If you don't know already: next-gen power supplies are coming thanks to next-gen PCIe 5.0 graphics cards that will need to chew down more power, much more power.
The new ATX 3.0 power supplies will include new PCIe Gen5 connector -- the new 12VHPWR power connectors -- and now the PCI-SIG organization is sending out emails to PCI-SIG members that it's concerned over "thermal variance" of using regular 8-pin PCIe power cables into 12VHPWR power adapters.
Why is this an issue? Well, until the last generation we were hitting around 300W maximum power consumption for most mainstream GPUs, while some cards were made to hit 450W like NVIDIA's last flagship GeForce RTX 3090 Ti graphics card. Even then, NVIDIA was using a new PCIe power connector that split from the 12-pin PCIe cable to 3 x 8-pin PCIe power connectors (150W per 8-pin PCIe power connector = 450W total) for its GeForce RTX 3090 Ti.
The PCB and cooling systems were tested by AIB partners, including the MSI GeForce RTX 3090 Ti SUPRIM X and ASUS ROG Strix LC GeForce RTX 3090 Ti OC Edition graphics cards that we reviewed when they were released earlier this year, as NVIDIA was preparing AIB partners for 450W+ designs.
- Read more: MSI MEG Ai1300P: world's first ATX 3.0 PSU + 600W PCIe 5.0 connector
- Read more: MSI MEG PCIe 5.0 + ATX 3.0 PSUs: ready for 3 x GPU power excursion
- Read more: Intel intros ATX 3.0, ATX12VO 2.0 standards, for next-gen 600W GPUs
16-pin power connector to 3 x 8-pin PCIe power connectors (source: TweakTown)
- Read more: PCIe 5.0 '12VHPWR' power connector: 150W, 300W, 450W, 600W settings
- Read more: PCIe 5.0 power connector allows up to 600W of power, for next-gen GPUs
- Read more: PCIe 5.0 GPUs can have 'power excursions', use up to 1800W of power
Do you have to worry about it? Not if you buy yourself a new ATX 3.0-compatible power supply when you purchase your new graphics card if it has the 16-pin Gen5 power connector. If the GPU genuinely requires up to 600W of power, then you're going to want to buy a new high-quality ATX 3.0-based PSU.
PCI-SIG is concerned about users that might buy a new GPU that uses the new 12VHPWR power connector, with power adapters from the new power connectors plugged into your old PSU. If the GPU starts having these "power excursions" and driving 600W+ and some... then those adapters might (probably) will run into issues.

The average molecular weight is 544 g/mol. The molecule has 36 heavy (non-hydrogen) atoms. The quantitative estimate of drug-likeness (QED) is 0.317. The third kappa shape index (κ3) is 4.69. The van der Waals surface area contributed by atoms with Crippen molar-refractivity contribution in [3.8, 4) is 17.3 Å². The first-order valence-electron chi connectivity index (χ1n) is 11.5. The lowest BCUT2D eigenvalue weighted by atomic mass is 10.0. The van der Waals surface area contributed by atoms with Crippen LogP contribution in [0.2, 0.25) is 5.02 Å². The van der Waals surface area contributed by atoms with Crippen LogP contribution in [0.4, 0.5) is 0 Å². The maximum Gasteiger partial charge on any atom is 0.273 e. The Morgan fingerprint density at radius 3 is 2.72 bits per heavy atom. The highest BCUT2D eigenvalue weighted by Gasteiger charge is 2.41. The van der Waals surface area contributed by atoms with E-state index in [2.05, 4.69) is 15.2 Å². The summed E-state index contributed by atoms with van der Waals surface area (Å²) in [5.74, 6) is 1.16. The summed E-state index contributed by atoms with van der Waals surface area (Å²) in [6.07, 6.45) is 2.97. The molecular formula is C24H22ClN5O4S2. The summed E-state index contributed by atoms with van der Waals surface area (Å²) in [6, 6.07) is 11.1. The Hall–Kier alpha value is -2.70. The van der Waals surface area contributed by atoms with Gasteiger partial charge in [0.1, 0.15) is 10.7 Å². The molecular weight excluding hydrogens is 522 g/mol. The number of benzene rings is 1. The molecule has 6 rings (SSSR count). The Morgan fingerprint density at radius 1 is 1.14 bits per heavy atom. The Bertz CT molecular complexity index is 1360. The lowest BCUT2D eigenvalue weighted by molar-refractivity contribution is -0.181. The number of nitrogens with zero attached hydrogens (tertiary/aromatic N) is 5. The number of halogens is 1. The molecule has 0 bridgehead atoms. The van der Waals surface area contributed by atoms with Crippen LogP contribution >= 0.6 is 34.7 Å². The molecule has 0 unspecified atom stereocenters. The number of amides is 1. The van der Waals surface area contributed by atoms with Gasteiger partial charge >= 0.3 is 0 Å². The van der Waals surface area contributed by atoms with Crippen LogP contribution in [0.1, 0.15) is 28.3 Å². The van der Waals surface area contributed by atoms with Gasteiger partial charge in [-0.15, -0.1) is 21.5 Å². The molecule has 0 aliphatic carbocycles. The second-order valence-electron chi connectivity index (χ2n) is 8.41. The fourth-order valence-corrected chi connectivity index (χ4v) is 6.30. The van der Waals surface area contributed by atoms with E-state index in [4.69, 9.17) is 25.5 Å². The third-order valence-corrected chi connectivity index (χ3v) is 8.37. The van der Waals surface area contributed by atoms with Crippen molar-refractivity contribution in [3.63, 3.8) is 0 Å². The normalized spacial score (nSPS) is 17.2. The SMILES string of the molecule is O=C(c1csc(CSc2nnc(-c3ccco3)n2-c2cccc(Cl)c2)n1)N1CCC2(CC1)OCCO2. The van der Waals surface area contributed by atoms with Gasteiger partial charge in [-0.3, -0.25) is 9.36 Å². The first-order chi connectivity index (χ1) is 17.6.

How? Well, the power cable adapters you'd need would need to go from the new 12VHPWR and into 3 x 8-pin or 4 x 8-pin PCIe power connectors... the triple 8-pin for 450W graphics cards, and quad 8-pin for 600W graphics cards of the future. There are safety risks with that obviously, but not if you buy an ATX 3.0-compliant PSU which has 600W-ready 12VHPWR power connectors.
The email that Wccftech saw, explained:
Dear PCI-SIG Member,
Please be advised that PCI-SIG has become aware that some implementations of the 12VHPWR connectors and assemblies have demonstrated thermal variance, which could result in safety issues under certain conditions. Although PCI-SIG specifications provide necessary information for interoperability, they do not attempt to encompass all aspects of proper design, relying on numerous industry best-known methods and standard design practices. As the PCI-SIG workgroups include many knowledgeable experts in the field of connector and system design, they will be looking at the information available about this industry issue and assisting in any resolution to whatever extent is appropriate.
As more details emerge, PCI-SIG may provide further updates. In the meantime, we recommend members work closely with their connector vendors and exercise due diligence in using high-power connections, particularly where safety concerns may exist